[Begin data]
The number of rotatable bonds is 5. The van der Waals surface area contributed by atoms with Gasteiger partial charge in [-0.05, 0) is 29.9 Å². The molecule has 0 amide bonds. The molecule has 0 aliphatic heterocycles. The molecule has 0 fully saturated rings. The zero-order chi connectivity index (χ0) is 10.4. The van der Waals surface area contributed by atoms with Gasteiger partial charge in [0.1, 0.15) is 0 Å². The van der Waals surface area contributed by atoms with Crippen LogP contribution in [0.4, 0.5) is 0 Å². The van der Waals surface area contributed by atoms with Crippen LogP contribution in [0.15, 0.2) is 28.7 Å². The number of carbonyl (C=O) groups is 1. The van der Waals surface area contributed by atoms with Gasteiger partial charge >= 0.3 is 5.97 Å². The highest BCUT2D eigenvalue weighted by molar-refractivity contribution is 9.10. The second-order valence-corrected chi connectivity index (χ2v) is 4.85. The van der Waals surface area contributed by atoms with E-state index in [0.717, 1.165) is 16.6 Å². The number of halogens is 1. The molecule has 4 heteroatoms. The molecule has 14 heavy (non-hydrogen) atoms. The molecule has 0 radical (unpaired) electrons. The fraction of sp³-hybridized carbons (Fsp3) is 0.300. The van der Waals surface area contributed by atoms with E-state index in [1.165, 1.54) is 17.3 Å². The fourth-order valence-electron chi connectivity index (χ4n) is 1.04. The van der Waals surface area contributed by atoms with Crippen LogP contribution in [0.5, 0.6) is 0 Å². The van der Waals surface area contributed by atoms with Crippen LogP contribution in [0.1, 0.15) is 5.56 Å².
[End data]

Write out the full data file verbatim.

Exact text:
The number of rotatable bonds is 5. The van der Waals surface area contributed by atoms with Gasteiger partial charge in [-0.05, 0) is 29.9 Å². The molecule has 0 amide bonds. The molecule has 0 aliphatic heterocycles. The molecule has 0 fully saturated rings. The zero-order chi connectivity index (χ0) is 10.4. The van der Waals surface area contributed by atoms with Gasteiger partial charge in [0.1, 0.15) is 0 Å². The van der Waals surface area contributed by atoms with Crippen LogP contribution in [0.4, 0.5) is 0 Å². The van der Waals surface area contributed by atoms with Crippen LogP contribution in [0.15, 0.2) is 28.7 Å². The number of carbonyl (C=O) groups is 1. The van der Waals surface area contributed by atoms with Gasteiger partial charge >= 0.3 is 5.97 Å². The highest BCUT2D eigenvalue weighted by molar-refractivity contribution is 9.10. The second-order valence-corrected chi connectivity index (χ2v) is 4.85. The van der Waals surface area contributed by atoms with E-state index in [0.717, 1.165) is 16.6 Å². The number of halogens is 1. The molecule has 4 heteroatoms. The molecule has 14 heavy (non-hydrogen) atoms. The molecule has 0 radical (unpaired) electrons. The fraction of sp³-hybridized carbons (Fsp3) is 0.300. The van der Waals surface area contributed by atoms with E-state index in [1.165, 1.54) is 17.3 Å². The fourth-order valence-electron chi connectivity index (χ4n) is 1.04. The van der Waals surface area contributed by atoms with Crippen LogP contribution in [0.5, 0.6) is 0 Å². The van der Waals surface area contributed by atoms with Crippen LogP contribution in [0.1, 0.15) is 5.56 Å².